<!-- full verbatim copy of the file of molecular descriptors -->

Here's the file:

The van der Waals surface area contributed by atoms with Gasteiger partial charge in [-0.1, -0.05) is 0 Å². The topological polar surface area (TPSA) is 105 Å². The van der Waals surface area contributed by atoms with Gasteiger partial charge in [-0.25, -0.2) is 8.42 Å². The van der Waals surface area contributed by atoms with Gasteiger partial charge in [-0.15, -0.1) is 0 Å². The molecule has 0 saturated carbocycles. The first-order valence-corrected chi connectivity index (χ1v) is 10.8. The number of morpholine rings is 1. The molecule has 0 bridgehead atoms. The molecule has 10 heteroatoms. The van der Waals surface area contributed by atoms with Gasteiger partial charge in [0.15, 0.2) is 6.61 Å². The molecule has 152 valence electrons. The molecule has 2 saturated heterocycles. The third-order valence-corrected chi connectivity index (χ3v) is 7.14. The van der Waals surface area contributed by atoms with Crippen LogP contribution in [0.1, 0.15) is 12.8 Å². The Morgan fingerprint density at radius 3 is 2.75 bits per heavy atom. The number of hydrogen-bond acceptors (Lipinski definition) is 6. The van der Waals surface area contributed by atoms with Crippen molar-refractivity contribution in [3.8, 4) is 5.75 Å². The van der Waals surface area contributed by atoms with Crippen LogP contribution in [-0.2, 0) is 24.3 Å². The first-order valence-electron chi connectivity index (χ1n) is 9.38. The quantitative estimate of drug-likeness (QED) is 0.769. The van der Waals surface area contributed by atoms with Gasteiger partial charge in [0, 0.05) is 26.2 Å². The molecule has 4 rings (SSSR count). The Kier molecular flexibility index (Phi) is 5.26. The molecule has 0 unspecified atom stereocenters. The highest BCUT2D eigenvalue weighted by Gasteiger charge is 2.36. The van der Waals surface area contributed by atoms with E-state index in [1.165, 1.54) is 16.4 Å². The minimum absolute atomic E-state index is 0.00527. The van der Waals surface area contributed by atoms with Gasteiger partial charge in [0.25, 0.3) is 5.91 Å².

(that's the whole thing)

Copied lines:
The van der Waals surface area contributed by atoms with Gasteiger partial charge in [-0.1, -0.05) is 0 Å². The topological polar surface area (TPSA) is 105 Å². The van der Waals surface area contributed by atoms with Gasteiger partial charge in [-0.25, -0.2) is 8.42 Å². The van der Waals surface area contributed by atoms with Gasteiger partial charge in [-0.15, -0.1) is 0 Å². The molecule has 0 saturated carbocycles. The first-order valence-corrected chi connectivity index (χ1v) is 10.8. The number of morpholine rings is 1. The molecule has 0 bridgehead atoms. The molecule has 10 heteroatoms. The van der Waals surface area contributed by atoms with Gasteiger partial charge in [0.15, 0.2) is 6.61 Å². The molecule has 152 valence electrons. The molecule has 2 saturated heterocycles. The third-order valence-corrected chi connectivity index (χ3v) is 7.14. The van der Waals surface area contributed by atoms with Crippen LogP contribution in [0.1, 0.15) is 12.8 Å². The Morgan fingerprint density at radius 3 is 2.75 bits per heavy atom. The number of hydrogen-bond acceptors (Lipinski definition) is 6. The van der Waals surface area contributed by atoms with Crippen molar-refractivity contribution in [3.8, 4) is 5.75 Å². The van der Waals surface area contributed by atoms with Crippen LogP contribution in [-0.2, 0) is 24.3 Å². The first-order valence-electron chi connectivity index (χ1n) is 9.38. The quantitative estimate of drug-likeness (QED) is 0.769. The van der Waals surface area contributed by atoms with Gasteiger partial charge in [0, 0.05) is 26.2 Å². The molecule has 4 rings (SSSR count). The Kier molecular flexibility index (Phi) is 5.26. The molecule has 0 unspecified atom stereocenters. The highest BCUT2D eigenvalue weighted by Gasteiger charge is 2.36. The van der Waals surface area contributed by atoms with E-state index in [1.165, 1.54) is 16.4 Å². The minimum absolute atomic E-state index is 0.00527. The van der Waals surface area contributed by atoms with Gasteiger partial charge in [0.25, 0.3) is 5.91 Å².